DCA Food Industries, Inc., New York, NY, 5/65-9/66. Food Technologist / Research Assistant. Process and product development: Project technician in microwave processing to fry and irradiate doughnuts simultaneously. Experimental designs produced stable glazes and coatings of defined character for baked goods. Analytical services: Analysis of gums / polysaccharides by two-dimensional TLC for deformulation. Studied factors leading to rheological control of mixing problems. QC lab chemist. Used mechanical skills in designing and modifying lab and pilot plant equipment. Participated in development of processes which were patented to give DCA a unique leadership position in low pressure extrusion technology (continued programming on Sperry Univac mainframe computer).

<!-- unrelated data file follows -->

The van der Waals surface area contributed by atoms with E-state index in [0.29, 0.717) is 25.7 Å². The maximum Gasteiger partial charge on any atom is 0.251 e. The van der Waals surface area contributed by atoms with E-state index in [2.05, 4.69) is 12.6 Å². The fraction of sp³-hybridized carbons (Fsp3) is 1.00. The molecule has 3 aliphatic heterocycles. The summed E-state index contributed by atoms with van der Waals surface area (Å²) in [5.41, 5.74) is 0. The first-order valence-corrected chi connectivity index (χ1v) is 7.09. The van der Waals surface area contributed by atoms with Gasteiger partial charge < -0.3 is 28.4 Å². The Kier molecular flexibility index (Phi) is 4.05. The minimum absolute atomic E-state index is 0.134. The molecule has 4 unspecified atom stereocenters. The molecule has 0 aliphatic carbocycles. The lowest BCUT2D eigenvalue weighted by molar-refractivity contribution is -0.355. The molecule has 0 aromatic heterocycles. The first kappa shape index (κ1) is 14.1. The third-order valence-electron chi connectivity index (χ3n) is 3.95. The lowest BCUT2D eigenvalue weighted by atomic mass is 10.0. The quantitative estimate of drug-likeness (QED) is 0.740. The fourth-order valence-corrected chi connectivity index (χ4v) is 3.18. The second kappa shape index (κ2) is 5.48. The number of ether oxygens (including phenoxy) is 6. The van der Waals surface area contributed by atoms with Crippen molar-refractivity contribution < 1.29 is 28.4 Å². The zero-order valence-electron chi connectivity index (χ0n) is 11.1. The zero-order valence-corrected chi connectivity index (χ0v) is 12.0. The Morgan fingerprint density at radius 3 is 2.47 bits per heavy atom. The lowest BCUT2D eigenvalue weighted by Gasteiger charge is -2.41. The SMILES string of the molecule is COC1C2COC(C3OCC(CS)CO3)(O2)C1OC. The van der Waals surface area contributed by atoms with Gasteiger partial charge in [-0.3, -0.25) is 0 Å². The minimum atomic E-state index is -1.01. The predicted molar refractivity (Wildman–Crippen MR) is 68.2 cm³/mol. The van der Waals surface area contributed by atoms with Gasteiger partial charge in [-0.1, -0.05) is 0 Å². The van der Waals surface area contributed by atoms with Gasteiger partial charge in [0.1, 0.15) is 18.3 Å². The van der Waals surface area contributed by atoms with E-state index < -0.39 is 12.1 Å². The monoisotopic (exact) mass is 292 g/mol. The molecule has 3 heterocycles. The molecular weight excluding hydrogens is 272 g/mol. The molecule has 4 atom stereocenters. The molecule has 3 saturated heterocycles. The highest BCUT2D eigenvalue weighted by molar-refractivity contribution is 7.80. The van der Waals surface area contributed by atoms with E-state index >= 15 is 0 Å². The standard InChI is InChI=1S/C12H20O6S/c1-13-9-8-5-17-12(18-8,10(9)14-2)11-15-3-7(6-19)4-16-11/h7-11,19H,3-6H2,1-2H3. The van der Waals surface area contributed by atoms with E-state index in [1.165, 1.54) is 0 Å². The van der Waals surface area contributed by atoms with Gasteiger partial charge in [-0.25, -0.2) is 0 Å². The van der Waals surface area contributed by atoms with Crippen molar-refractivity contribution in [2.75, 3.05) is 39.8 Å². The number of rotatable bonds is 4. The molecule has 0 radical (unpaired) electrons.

Adelphi University, Garden City, NY, 9/60-6/62 and 9/67-6/69. Chemistry Department, Dr. Frederick A. Bettelheim, Research Advisor. B.A. Chemistry Research: (1) Isolation of Chondroitin Sulfates from Pig Embryo Skins and Umbilical Cords; Spectrophotometric Tracking of Deliberate Denaturation of Hyaluronidase (involved in arthritis control); (2) Developed simple, inexpensive apparatus and methodology for characterizing human saliva's viscosity, specific gravity, and surface tension in 5 minutes, using only 2 mL of fresh fluid; (non-invasive diagnostic technique) for Cystic Fibrosis project. Received ACS Professional Certification. Declined offer of full-tuition scholarship to attend biochemistry graduate school, in order to pursue Food Science graduate studies, because of an intense interest in agricultural commodities as raw materials, the complexities of “engineering” processed foods for eventual manned space travel, and a commitment to fostering the public health through availability of “synthesized” food rather than medicine. Continued Programming in BASIC on Wang Desktop computer.